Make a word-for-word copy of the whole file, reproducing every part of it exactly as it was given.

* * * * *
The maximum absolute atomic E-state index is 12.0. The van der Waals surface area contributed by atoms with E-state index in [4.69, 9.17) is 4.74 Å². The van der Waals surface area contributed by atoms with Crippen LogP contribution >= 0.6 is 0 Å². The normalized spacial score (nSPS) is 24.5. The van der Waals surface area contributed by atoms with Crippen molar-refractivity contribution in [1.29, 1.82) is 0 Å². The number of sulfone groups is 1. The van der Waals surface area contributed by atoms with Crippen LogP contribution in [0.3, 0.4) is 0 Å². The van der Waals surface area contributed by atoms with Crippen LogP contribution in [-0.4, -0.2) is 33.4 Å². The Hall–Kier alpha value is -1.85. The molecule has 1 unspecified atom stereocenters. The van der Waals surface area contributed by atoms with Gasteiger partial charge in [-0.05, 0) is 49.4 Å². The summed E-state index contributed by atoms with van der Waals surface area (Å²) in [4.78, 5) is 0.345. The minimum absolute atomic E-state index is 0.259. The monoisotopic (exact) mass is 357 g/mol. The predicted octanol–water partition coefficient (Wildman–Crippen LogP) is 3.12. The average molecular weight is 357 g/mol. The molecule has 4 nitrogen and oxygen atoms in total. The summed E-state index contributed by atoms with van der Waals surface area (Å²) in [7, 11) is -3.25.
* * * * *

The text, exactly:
The maximum absolute atomic E-state index is 12.0. The van der Waals surface area contributed by atoms with E-state index in [4.69, 9.17) is 4.74 Å². The van der Waals surface area contributed by atoms with Crippen LogP contribution >= 0.6 is 0 Å². The normalized spacial score (nSPS) is 24.5. The van der Waals surface area contributed by atoms with Crippen molar-refractivity contribution in [1.29, 1.82) is 0 Å². The number of sulfone groups is 1. The van der Waals surface area contributed by atoms with Crippen LogP contribution in [0.3, 0.4) is 0 Å². The van der Waals surface area contributed by atoms with Crippen LogP contribution in [-0.4, -0.2) is 33.4 Å². The Hall–Kier alpha value is -1.85. The molecule has 1 unspecified atom stereocenters. The van der Waals surface area contributed by atoms with Gasteiger partial charge in [-0.05, 0) is 49.4 Å². The summed E-state index contributed by atoms with van der Waals surface area (Å²) in [4.78, 5) is 0.345. The minimum absolute atomic E-state index is 0.259. The monoisotopic (exact) mass is 357 g/mol. The predicted octanol–water partition coefficient (Wildman–Crippen LogP) is 3.12. The average molecular weight is 357 g/mol. The molecule has 4 nitrogen and oxygen atoms in total. The summed E-state index contributed by atoms with van der Waals surface area (Å²) in [7, 11) is -3.25.